Rabbi Sharon Brous
Sharon Brous had no interest in becoming a rabbi until a bewildering weekend in the Old City of Jerusalem where she accidentally stumbled upon the answers to all of life’s questions. Three hours later, she realized that those answers were unconvincing but she wanted to devote her life to grappling with the questions. Barely knowing the words to Kiddush, she enrolled in Rabbinical School and dove full force into serious Jewish learning and practice. Years later, as a rabbi, she found herself drawn not only to those already invested in Jewish life, but also to the deeply disaffected. The people who wouldn’t even walk in the door. She began dreaming up ways to make Jewish learning, ritual and community compelling and meaningful even for those alienated by conventional religion. In 2004 Brous, Melissa Balaban and a handful of young entrepreneurial Jews set out to build IKAR, a laboratory for bold, imaginative Jewish practice – which quickly became one of the fastest growing Jewish communities in the country and a model for inspiring Jews from the most marginalized to the most engaged.
Brous was ordained by the Jewish Theological Seminary in 2001 and received a Master’s Degree in Human Rights from Columbia University, where she also received her Bachelor’s Degree. After ordination, she served as a Rabbinic Fellow at Congregation B’nai Jeshurun in NYC.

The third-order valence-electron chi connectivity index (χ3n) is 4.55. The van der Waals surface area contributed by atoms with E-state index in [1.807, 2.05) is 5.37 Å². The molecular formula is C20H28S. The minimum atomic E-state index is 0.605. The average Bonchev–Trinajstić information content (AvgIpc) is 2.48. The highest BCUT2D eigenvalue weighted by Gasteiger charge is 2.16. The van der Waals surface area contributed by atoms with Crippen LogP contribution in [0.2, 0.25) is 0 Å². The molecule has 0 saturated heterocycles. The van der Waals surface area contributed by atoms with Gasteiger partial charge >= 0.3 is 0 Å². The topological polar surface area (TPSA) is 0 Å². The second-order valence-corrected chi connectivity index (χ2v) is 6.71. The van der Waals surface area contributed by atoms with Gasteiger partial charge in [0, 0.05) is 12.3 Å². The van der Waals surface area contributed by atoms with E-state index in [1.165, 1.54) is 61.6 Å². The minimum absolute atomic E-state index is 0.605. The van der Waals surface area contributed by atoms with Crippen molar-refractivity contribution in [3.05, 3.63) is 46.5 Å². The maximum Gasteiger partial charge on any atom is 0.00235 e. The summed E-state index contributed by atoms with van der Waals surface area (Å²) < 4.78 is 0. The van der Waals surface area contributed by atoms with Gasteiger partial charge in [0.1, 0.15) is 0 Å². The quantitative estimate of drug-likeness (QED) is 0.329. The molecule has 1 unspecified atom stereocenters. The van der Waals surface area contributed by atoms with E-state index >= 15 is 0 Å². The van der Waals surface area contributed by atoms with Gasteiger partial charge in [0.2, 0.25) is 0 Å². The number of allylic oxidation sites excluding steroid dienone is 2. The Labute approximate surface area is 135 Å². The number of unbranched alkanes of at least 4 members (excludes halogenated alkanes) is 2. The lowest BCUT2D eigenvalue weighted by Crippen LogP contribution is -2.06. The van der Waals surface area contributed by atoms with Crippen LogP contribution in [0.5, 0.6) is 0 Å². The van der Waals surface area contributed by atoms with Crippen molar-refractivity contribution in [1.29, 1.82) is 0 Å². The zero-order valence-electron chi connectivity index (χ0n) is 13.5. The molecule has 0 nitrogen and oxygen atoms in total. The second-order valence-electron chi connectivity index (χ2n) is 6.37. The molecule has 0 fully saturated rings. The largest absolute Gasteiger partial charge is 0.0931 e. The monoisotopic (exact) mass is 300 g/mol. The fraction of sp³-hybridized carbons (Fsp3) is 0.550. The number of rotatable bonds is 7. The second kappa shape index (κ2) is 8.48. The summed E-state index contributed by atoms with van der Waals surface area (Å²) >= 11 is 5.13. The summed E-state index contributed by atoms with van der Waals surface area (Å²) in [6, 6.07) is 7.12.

In 2013, Brous was recognized as the most influential Rabbi in the United States by Newsweek and the Daily Beast, and as one of the Forward’s 50 most influential American Jews. In 2013 she blessed the President and Vice President at the Inaugural National Prayer Service. She sits on the faculty of the Hartman Institute-North America, Wexner Heritage and REBOOT. She serves on the board of Teruah-The Rabbinic Call to Human Rights, is a rabbinic advisor to American Jewish World Service and Bend the Arc. She received the Lives of Commitment Award from Auburn Theological Seminary, was a JWI Woman to Watch and was the inaugural recipient of the Inspired Leadership Award from the Jewish Community Foundation of Los Angeles.
She lives in Los Angeles with her husband, David, and their three children.